Today at the Court of Appeals
Wachovia Bank National v. Superior Construction Corp.
This case arises out of an action filed in Mecklenburg County Superior Court by Wachovia Bank, N.A., seeking a determination regarding whether a claim of lien filed by Wachovia had priority over a claim of lien filed by Superior Construction Corp. The Court of Appeals will consider whether a lien waiver executed by a contractor can effect a change in the date when the contractor first furnished materials and labor to a project.
Wachovia loaned Intracostal Living, LLC approximately $22.8 million for the construction of a high end condominium project. Wachovia secured this loan through a deed of trust filed on May 19, 2005. In September 2007, Superior filed a claim of lien asserting that it was owed $1.6 million for services provided for the condominium project. Superior further alleged that it first provided labor and materials to the condominium project on April 22, 2005. Superior executed partial lien wavers on May 11, 2005 and June 9, 2005 for labor and materials provided to those dates.
After being substituted as the plaintiff, Preserve Holdings, LLC, the owner of the land that was subject to the lien, filed a motion for judgment on the pleadings that asserted that Wachovia's deed of trust had priority over Superior's claim of lien. North Carolina Business Court Judge John R. Jolly determined that although North Carolina's lien statutes provide that claims of lien relate to the time of first furnishing of labor, the parties may waive these protections if they wish to do so. Judge Jolly went on to determine that the lien waivers executed by Superior constituted such a waiver and that any lien rights Superior had did not attach until after Wachovia filed it deed of trust. Therefore, in Judge Jolly's opinion, Wachovia deed of trust took priority over Signatures' claim of lien.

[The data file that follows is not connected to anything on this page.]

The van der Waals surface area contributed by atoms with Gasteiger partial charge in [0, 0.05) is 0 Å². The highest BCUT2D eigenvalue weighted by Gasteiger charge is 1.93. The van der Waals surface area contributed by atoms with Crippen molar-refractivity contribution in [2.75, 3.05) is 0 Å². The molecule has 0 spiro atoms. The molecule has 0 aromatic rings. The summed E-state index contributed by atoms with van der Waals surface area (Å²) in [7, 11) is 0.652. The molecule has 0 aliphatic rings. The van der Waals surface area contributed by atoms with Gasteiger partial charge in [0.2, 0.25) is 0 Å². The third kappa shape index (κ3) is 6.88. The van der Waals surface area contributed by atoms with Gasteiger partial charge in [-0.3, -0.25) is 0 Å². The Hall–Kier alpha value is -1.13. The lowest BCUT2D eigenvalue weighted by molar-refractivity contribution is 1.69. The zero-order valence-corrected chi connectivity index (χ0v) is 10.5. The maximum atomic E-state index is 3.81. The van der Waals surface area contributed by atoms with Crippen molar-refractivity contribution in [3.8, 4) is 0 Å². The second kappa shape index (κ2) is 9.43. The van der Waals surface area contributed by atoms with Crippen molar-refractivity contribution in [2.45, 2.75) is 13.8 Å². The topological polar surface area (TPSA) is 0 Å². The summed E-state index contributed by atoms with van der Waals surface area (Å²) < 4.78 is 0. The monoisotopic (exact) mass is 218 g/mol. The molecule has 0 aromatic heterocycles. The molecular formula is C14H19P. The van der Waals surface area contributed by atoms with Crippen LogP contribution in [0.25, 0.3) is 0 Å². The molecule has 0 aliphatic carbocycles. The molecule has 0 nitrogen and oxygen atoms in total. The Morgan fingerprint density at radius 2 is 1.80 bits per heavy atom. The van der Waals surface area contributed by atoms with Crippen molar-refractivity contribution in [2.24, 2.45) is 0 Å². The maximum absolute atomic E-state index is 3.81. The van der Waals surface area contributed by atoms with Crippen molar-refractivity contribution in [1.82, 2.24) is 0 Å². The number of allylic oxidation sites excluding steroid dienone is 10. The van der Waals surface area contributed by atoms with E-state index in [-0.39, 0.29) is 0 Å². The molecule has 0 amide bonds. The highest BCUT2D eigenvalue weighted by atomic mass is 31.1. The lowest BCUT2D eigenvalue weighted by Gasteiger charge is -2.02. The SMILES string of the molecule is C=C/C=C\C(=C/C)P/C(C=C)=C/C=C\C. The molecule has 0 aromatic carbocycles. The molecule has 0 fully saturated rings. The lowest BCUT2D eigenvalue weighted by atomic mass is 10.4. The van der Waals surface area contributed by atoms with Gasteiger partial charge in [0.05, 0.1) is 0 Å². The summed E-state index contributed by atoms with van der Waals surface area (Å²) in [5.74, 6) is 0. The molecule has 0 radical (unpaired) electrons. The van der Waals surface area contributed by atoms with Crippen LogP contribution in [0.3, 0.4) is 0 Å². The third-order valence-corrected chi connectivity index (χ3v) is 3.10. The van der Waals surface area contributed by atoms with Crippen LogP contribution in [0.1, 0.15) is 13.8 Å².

Murdock v. Thomas
Plaintiff Peggy Murdock instituted a civil action in Iredell County Superior Court against various entities related to a payday lending operation. Due to certain pretrial rulings, the case proceeded at the same time in both state court and in arbitration before the American Arbitration Association. With respect to the portion of the case that remained in state court, Judge Ripley E. Rand dismissed claims against several defendants because the named plaintiffs lacked standing to pursue claims against those defendants. However, the arbitrator's Class Determination Award approved a class that included class members who only had claims against these dismissed entities. The defendants unsuccessfully sought to have the Class Determination Award vacated by Judge Rand. This appeal followed.
Appellants contend that the Class Determination Award should be vacated because the class definition included claims against defendants that had been dismissed from the state action due to the named-plaintiffs' lack of standing. Additionally, the appellants assert that the class definition will allow class members to seek to pursue claims directly against them for alleged bad acts that were committed by the other parties.
Appellees contend that the case should be dismissed as interlocutory and that the appellants' arguments do not establish the manifest disregard of the law that is required to vacate the arbitrator's award.